Since she was young, she was fascinated by volcanoes. She imagined what it would be like to be able to study explosions around the world, following in the footsteps of many other women who have excelled in this matter, across the planet, and decided to devote her life to it. . Tenerife Carmen Solana, for a few days, using the vacation period at the University of Portsmouth (United Kingdom), where she teaches classes as a doctor in volcanology, traveled to La Palma, where Cumbre Vieja, from the mountain Everything related was studied. On September 19, lava began to erupt, which keeps the residents of Isla Bonita in suspense, with devastating effects on homes and farms.
The famous scientist speaks on this aspect in a conversation with DIARIO DE AVISOS. And, he acknowledges that despite the interest it generates from the perspective of data analysis and documentation for future research, it has been “difficult to see the consequences” that the phenomenon is creating on the livelihoods of so many. “There are colleagues from other countries who told me that it was a long time before they had seen an explosion with so much destruction of homes in Europe,” he declared, although in other enclaves beyond our continent, such as the Hawaiian Islands, events did occur. have happened. Aggressive, with particular affection on real estate.
Solana is a member of the team of international collaborators from the Canary Islands Volcanology Institute (INVOLCAN), and says that once the seismic swarm that the magmatic movement brought with it subsided in depth, predicting a possible eruption, they found themselves in the body of the organism. Provided for: “I warned Nemesio”, director of the organization. Thus, when the volcano erupted in the Cabeza de Veca area (El Paso), he took a plane to Spain. Already on the 20th I was working on the ground and he details, “The observations I made were mainly from the point of view of the eruption: lava fountains came out and I took notes and notes that I have not processed yet ” The next day, he confirms that “I collected data on the speed, height and width of the fronts”, in the same way as if these were “getting solid and slowing down or if they could continue”.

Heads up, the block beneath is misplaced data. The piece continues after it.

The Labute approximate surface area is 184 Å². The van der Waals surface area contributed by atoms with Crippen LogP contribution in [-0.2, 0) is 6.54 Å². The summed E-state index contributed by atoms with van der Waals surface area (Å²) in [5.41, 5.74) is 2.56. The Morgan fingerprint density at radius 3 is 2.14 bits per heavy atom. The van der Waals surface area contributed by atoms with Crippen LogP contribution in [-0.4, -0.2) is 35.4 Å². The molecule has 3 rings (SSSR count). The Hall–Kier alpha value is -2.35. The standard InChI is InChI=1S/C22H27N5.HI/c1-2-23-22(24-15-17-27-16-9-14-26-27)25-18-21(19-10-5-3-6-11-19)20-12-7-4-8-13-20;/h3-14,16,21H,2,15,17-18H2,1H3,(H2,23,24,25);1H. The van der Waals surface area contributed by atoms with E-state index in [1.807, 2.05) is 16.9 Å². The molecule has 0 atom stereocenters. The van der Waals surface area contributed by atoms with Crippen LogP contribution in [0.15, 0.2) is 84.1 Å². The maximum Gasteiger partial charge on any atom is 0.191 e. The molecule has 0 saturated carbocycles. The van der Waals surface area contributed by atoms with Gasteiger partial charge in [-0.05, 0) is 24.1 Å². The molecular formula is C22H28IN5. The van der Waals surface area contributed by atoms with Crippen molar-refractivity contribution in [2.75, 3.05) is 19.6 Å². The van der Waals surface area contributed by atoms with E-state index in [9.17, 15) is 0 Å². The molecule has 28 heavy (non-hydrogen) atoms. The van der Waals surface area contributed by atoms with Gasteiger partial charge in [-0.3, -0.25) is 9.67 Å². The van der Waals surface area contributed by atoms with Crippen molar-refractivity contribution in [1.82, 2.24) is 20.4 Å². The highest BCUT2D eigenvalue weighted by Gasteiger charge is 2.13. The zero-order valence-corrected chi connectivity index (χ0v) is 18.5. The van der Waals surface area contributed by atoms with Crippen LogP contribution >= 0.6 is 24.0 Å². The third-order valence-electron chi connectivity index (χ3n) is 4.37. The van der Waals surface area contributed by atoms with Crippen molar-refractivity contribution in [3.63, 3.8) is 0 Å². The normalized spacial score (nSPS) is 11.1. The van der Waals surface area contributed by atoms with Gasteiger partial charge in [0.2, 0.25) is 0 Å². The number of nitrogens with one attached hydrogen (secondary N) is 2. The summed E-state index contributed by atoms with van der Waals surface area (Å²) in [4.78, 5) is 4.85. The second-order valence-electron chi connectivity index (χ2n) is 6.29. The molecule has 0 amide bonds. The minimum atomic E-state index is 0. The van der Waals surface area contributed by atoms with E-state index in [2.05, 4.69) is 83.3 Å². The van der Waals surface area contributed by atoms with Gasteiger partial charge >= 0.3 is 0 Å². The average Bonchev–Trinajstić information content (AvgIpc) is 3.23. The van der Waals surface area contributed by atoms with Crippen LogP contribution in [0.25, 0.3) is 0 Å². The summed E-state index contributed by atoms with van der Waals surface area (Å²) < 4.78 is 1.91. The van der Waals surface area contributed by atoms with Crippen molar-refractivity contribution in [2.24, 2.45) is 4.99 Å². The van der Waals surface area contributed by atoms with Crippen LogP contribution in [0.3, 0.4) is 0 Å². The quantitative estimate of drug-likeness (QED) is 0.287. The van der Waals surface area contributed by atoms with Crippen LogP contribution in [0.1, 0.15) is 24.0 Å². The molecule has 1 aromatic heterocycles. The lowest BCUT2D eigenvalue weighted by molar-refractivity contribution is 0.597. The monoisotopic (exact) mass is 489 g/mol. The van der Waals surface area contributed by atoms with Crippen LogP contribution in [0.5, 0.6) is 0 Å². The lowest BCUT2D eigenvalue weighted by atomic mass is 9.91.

For the development of his work, he points out that the help given to him by Drone Services Canarias, the company “which is collaborating with us and has allowed us to [con las imágenes aéreas que han obtenido] See if there are specific accumulations that can form new flows” Or, conversely, hot rocks only flow in one direction. At this point, it refers to the collapse of one of the symbols of this natural phenomenon: in the parish of the Todoc neighborhood, Los Llanos de Ariadne. “It was quite dramatic,” he admits, as the case taken out by Cambre Vieja moves at a very slow, almost painful pace. In fact, it makes it possible for a person to “run away”; Its peak is about 500 meters per hour. However, he clarifies that this does not mean that there is no risk involved, to the extent that one can be seen, at a certain moment, surrounded by lava, trapped and without escape.
Last Thursday afternoon, Carmen Solana left the island on the last ferry. However, the United Kingdom continues to closely monitor the volcano’s development using measurement instruments deployed throughout the island and video clips provided by the drone company on a daily basis. One of the most outstanding episodes of the entire chronology, in the opinion of volcanologists, is the arrival of lava in the ocean. Previously, there were those who speculated that the union of matter at high temperature and salt water would occur in the first days, but the truth is that for this to happen it had to come out in great quantities, “with movements of great flows”. , or that “a channel is formed that carries all the lava in the same direction”; something that happened later, the night of Tuesday, September 28, on the eve of the festival in honor of San Miguel Archangel, the patron of the palm trees. By 11:00 am, the appointment was given.